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Stanford University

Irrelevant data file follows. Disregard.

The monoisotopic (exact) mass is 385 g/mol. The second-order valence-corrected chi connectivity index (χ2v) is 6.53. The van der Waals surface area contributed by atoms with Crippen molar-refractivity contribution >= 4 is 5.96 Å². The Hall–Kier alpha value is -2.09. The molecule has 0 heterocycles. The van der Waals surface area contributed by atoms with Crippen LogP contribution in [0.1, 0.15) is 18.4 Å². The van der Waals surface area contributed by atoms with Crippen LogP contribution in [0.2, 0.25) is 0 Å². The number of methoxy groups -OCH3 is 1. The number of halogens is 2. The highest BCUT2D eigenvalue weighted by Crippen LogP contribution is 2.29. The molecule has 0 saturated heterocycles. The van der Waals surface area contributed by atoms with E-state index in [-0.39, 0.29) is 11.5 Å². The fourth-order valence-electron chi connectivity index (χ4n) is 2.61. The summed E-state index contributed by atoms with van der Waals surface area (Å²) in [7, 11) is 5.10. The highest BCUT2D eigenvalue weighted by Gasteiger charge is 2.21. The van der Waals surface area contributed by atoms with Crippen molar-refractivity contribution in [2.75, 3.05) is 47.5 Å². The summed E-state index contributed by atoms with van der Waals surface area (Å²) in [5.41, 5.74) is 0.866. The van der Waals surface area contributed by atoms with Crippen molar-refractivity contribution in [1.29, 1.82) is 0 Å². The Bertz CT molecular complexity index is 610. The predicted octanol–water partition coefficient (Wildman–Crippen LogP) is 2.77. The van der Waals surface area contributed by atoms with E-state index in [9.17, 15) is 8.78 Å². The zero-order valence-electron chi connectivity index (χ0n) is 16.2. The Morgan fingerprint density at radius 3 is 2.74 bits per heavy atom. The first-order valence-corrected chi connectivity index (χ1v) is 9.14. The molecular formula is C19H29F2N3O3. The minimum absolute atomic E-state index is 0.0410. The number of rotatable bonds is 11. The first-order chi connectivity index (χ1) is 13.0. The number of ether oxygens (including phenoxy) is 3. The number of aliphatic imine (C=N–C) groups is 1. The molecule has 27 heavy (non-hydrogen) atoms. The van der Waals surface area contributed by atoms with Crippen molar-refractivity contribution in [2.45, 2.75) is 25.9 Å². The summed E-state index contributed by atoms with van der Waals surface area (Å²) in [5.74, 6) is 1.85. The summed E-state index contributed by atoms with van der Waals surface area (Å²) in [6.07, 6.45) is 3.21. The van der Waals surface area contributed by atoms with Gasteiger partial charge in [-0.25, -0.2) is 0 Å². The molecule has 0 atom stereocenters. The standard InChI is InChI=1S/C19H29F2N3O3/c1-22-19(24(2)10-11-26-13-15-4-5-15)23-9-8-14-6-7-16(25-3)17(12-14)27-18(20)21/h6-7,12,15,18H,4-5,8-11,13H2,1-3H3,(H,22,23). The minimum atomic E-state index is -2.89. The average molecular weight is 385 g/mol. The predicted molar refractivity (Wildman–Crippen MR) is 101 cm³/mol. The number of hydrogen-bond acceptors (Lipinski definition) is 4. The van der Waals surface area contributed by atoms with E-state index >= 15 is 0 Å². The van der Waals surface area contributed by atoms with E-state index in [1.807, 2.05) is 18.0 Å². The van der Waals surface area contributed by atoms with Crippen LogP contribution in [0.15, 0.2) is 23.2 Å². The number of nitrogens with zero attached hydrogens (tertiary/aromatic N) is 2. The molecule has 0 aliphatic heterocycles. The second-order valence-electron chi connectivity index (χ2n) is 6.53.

"The Chemistry Building, Gymnasium, and Library were constructed during a massive development campaign that stretched from 1899 to 1906. Once the family estate cleared probate five years after the death of Leland Stanford Sr., Jane Lathrop Stanford was eager to witness the fulfillment of her husband's vision for their new university. Violating the original campus plan of 1888 on Mrs. Stanford's orders, these buildings, and the adjacent Leland Stanford Junior Museum, were designed as individual neoclassical monuments sited prominently outside of the linear succession of quadrangles envisioned by renowned landscape architect Frederick Law Olmsted. Worried that project funds might be diverted to other uses after her death, Mrs. Stanford rushed the building process. The pressure to finish such elaborate structures quickly influenced some unwise time- and money-saving choices, including the decision to forego broad, flaring foundations similar to those specified by Senator Stanford for the Inner Quad buildings. Reflecting upon the time he called the University's 'second stone age,' Stanford's first president, David Starr Jordan, wrote in a personal letter, 'these buildings, including the gymnasium and library, were put up by a tour de force, and the living organism of the University was almost starved in the process.'"
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